Interstate Equities In Contract for First NorCal Deal After $200MM Equity Raise

Interstate Equities, IEC Institutional Fund III, Interstate Equities Corporation (IEC), Bay Area, Citra Apartments, San Rafael, Marin Gardens Apartments

Interstate Equities, IEC Institutional Fund III, Interstate Equities Corporation (IEC), Bay Area, Citra Apartments, San Rafael, Marin Gardens ApartmentsBy Jon Peterson

Los Altos-based Interstate Equities Corporation is now under contract to buy an apartment property in Northern California as its first deal in the region for its new commingled fund, the IEC Institutional Fund III. The company declined to give out any details until the transaction has closed. The company also has a deal under contract in the Los Angeles area as well. These would be the first two investments for the fund.

“We hope to be able to close on both of these investments in the near future, and they will be a good fit for our portfolio,” says Marshall Boyd, co-president of IEC. He is jointly leading the firm with Julia Boyd Corso, also co-president of IEC.

[contextly_sidebar id=”4o5mNN2thtKFZnHHrM2uMSrlT3d6VU0s”]The company just announced the completion of a $200 million equity raise for Institutional Fund III, the company’s first commingled fund. All of its previous investment funds have been done with a single investor in a separate account structure. The company raised the capital itself without a placement agent, and the lead person on this was Peter Casey, director of equity formation.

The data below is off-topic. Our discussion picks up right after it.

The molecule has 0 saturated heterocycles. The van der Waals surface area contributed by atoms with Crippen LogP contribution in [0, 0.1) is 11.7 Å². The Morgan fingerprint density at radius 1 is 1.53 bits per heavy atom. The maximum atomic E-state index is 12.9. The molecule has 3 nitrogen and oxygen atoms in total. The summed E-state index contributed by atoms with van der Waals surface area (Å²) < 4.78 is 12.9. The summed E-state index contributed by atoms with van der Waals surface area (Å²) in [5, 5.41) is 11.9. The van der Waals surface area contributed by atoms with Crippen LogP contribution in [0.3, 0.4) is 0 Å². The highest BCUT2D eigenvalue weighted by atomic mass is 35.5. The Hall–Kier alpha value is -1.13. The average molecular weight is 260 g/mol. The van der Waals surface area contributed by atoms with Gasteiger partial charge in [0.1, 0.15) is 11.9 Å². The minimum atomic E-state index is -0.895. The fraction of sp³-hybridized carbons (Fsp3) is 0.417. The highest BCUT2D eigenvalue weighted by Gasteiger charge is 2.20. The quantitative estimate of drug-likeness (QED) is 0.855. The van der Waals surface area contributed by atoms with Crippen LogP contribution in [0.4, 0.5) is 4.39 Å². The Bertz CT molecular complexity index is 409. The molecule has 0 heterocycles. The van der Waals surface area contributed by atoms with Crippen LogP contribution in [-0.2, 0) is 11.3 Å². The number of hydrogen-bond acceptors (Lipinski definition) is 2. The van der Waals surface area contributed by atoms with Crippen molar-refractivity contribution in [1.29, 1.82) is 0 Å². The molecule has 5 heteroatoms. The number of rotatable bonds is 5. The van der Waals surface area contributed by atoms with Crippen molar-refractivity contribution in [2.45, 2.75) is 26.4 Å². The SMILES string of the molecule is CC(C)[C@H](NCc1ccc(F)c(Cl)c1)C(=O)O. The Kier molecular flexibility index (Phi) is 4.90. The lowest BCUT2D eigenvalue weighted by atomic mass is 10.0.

The investors in the comingled fund are a mixture of family offices, endowments, foundations and corporate pension funds. The leverage component on the fund figures to be somewhere in the range of 60 percent. The targeted returns for the fund are a mid-teens net IRR.

Fund III has a value-added investment strategy, and its focus will be on buying existing assets only. It will be looking to make some improvements to each property that it buys. These improvements could be putting in new carpet or adding amenities like a washer/dryer. “Our goal with each property is to buy a complex, put in the improvements and then sell to a family office or institution. The holding period on our assets is likely to be in the range of three to seven years,” said Boyd.

IEC is targeting Northern California one of its primary markets. One of its main areas of interest has been with apartments on the Peninsula. The company does not look at properties in San Francisco, mainly because the city has rent-controlled laws in place. Generally, it looks for properties from 20 to 400 units that are located in infill locales.

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